Promoting decent employment and diversity
Everybody is entitled to decent work. This means equal opportunities, a living wage, prospects for development, and the freedom to express concerns, organize and participate in the decisions that affect their lives. As a major employer worldwide, we have an important role to play in providing a workplace that treats people with dignity and respect. We are also committed to offering opportunities to those who face barriers to entry.
Creating shared value...
When people are in good work, society benefits in many ways: there is more money in the economy, lower healthcare costs and greater quality of life.
For our business
As a major business, we benefit from the greater productivity that comes from a healthy, secure, motivated workforce.
Why it matters
Nestlé employs more than 291 000 people around the world, from over 150 nationalities. Our products are sold in 193 countries, and we have more than 400 factories in 85 countries across the globe.
A business thrives when it has a healthy, diverse and engaged workforce that reflects society. Cultural diversity makes businesses stronger, bringing innovation and encouraging different ways of thinking. However, women continue to be under-represented across the world, in business management and agricultural communities alike. At the same time, levels of youth unemployment are high, contributing to global poverty, and damaging communities and their futures. For businesses like Nestlé, supporting young people to find employment, training and skills is essential to securing a pipeline of future talent to ensure long-term success.
Diversity and inclusion are embedded in our practices at all levels throughout our operations. They were defined as being among our priorities for 2019 and included as a stakeholder convening topic for the first time in March. Nestlé was also included in the Bloomberg Gender Equality Index.
We have a particular focus on gender balance. Through our Nestlé Gender Balance Acceleration Plan, we aim to increase the proportion of women in top senior executive positions to 30% by 2022, championing equality throughout our business. We also run programs and initiatives designed to empower women throughout our value chain.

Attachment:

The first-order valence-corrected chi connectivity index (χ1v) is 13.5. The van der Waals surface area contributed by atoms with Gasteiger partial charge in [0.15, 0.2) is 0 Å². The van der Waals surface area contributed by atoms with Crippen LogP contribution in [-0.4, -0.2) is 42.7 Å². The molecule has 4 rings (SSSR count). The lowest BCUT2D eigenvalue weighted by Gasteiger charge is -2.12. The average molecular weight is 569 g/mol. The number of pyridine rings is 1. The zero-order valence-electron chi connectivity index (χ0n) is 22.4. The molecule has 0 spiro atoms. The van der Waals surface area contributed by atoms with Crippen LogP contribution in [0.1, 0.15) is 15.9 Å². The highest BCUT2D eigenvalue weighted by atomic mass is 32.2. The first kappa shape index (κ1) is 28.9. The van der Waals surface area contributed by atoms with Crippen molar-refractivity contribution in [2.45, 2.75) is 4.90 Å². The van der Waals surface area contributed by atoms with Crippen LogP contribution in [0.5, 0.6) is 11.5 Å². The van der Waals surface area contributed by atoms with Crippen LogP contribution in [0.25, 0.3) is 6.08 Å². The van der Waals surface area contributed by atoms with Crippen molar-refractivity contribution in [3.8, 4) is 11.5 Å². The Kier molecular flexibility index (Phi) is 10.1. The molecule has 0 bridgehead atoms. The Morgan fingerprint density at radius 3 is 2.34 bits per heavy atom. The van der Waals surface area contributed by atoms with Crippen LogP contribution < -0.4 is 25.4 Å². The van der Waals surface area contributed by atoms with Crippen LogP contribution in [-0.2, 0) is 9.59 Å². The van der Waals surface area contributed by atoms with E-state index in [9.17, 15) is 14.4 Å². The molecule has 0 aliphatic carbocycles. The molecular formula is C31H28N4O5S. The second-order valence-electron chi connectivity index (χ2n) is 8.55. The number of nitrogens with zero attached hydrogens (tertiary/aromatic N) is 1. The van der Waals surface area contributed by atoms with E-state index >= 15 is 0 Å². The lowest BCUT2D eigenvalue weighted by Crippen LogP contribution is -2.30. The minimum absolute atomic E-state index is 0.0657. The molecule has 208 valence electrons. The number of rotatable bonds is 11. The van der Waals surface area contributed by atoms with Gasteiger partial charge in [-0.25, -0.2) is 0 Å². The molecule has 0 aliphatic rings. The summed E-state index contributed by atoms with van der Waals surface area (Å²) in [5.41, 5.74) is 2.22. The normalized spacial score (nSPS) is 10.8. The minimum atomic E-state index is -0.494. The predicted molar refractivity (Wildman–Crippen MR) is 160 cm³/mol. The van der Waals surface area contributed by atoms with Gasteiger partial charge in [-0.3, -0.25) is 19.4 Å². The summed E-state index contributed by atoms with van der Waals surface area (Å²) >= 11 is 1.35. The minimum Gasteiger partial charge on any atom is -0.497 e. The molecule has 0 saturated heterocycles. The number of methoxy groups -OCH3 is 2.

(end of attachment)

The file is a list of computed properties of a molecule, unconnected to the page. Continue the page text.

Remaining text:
Youth unemployment is a priority issue for Nestlé: we participate in a number of initiatives across the world to help tackle youth unemployment, part of our ambition to help 10 million young people access economic opportunities by 2030. We believe this is very much an issue where the private sector can make a significant contribution. As a major employer globally, we are in a position to provide training and skills development to help equip young people for the workplace of the future.
Our Nestlé Global Parental Support Policy (3.1Kb), launched in 2019, is a progressive policy that recognizes the diverse structures of modern families. The new policy provides gender-neutral parental support for all employees. Primary caregivers will be entitled to 18 weeks’ support (an increase from 14), and secondary caregivers, who previously had no entitlement to leave, are now guaranteed 4 weeks’ leave.
Our work promoting decent employment and diversity contributes to SDGs 1, 3, 4, 5, 8, 10, 16 and 17.